INTRODUCTION: Thymic Carcinoids (TC) are rare tumors of the mediastinum with fewer than 200 reported cases in the literature. These tumors are frequently associated with endocrinopathies and carry a poor prognosis. TCs behave aggressively in contrast to that of generally benign carcinoids that arise elsewhere in the body. Most TCs present as anterior mediastinal masses. We report a case of a metastatic carcinoid presenting as a posterior mediastinal mass.
CASE PRESENTATION: A 65-year-old asymptomatic male was found to have an abnormal chest x-ray after suffering a fracture of his right forearm. The x-ray showed evidence of a large paratracheal mass with tracheal deviation. His workup included a CT scan of the chest showing a large 5 x 5.5 x 3.8 cm right paratracheal mass with a 1.3 cm hypodensity in the adrenal gland. Fiberopticbronchoscopy with transbronchial needle aspiration was performed. Cells obtained formed cords, nests, and rosettes. The cells stained strongly for cytokeratins AE1/AE3, synaptophysin, CD 15, EMA, and vimentin. The stains were negative for NSE, CK 7, CK20, and CD 45. This staining pattern in association with morphology is consistent with a carcinoid tumor. A bone scan showed multiple areas of abnormal uptake in the proximal right radius and distal right humerus, proximal left humerus, right wrist, and right greater trochanter.
DISCUSSIONS: Carcinoid (“Karzinoide”) tumors, as first described by Oberndorfer in 1907, are rare neuroendocrine tumors with an incidence of only 1.5 cases per 100,000 of the general population. Pulmonary or bronchial carcinoid tumors account for over 20% of all carcinoid tumors and for 1%–2% of all pulmonary neoplasms. Primary thymic carcinoid is exceedingly rare. They were first described by Rosai and Higa in 1972. They arises from normal thymic Kulchitsky's cells and account for approximately 2% to 4% of all mediastinal neoplasms and 5% of thymic tumors. TCs are classified into grade 1 (typical), grade 2 (atypical), and grade 3 (large-cell and small-cell carcinoma). The behavior of carcinoid in the thymus differs from that of carcinoid in the lung. Thymic carcinoids are malignant neuroendocrine neoplasms with the potential for aggressive local, regional, and distant spread. They are frequently associated with endocrinopathies with 33% to 40% of thymic carcinoids producing ACTH resulting in Cushing's syndrome. 25% of patients with thymic carcinoid have the syndrome of multiple endocrine neoplasia type 1 (MEN-1).Surgery offers the best hope for treatment. Complete resection may not always be possible as patients frequently have metastases at the time of presentation. Partial resections has a high recurrence rate. In a series published by Best and colleagues , only 9 out of 16 patients were able to undergo complete resection. However, local or distant metastasis developed in all patients. Radiotherapy and chemotherapy have not been proven to improve survival. One case report mentions successful treatment with a somatostatin analogue (Octreotide) in conjunction with chemotherapy and radiotherapy.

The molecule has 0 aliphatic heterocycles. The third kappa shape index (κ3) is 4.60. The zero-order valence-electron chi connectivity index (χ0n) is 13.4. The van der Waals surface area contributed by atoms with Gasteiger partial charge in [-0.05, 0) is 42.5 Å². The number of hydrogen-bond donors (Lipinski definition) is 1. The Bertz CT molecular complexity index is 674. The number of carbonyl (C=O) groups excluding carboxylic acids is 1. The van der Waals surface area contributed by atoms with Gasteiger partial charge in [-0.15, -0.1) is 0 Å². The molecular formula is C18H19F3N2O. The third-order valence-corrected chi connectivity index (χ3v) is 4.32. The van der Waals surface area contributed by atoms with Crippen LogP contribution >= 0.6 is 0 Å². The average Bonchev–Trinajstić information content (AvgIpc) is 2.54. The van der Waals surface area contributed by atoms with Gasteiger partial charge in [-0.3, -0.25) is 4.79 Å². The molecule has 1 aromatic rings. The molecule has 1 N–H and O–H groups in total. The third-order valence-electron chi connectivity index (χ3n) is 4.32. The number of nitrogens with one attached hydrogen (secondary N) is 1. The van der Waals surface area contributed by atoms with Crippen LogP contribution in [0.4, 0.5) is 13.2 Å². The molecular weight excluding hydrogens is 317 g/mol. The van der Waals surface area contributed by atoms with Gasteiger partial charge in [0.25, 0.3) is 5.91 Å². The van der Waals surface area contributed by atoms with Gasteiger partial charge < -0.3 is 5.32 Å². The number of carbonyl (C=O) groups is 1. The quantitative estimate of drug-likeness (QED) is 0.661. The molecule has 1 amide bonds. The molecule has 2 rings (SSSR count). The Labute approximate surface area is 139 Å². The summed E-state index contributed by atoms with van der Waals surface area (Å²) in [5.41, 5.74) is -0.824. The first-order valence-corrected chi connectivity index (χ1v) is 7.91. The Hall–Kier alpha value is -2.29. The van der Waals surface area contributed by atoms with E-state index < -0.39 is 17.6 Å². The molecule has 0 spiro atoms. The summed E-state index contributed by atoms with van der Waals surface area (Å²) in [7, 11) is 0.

CONCLUSION: Thymic carcinoid tumors are rare, aggressive neuroendocrine tumors which usually present as an anterior mediastinal mass. Our patient is unusual in that he presented with a posterior mediastinal mass. Extension or ectopic thymus has been described in the literature. We suspect that in our patient the carcinoid occurred in an ectopic thymus in the posterior mediastinum. As in most cases, our patient presented with metastases at the time of diagnosis ruling out surgical resection. Chemotherapy, radiotherapy, and the addition of octreotide therapy were initiated in this case.
DISCLOSURE: Tarik Haddad, None.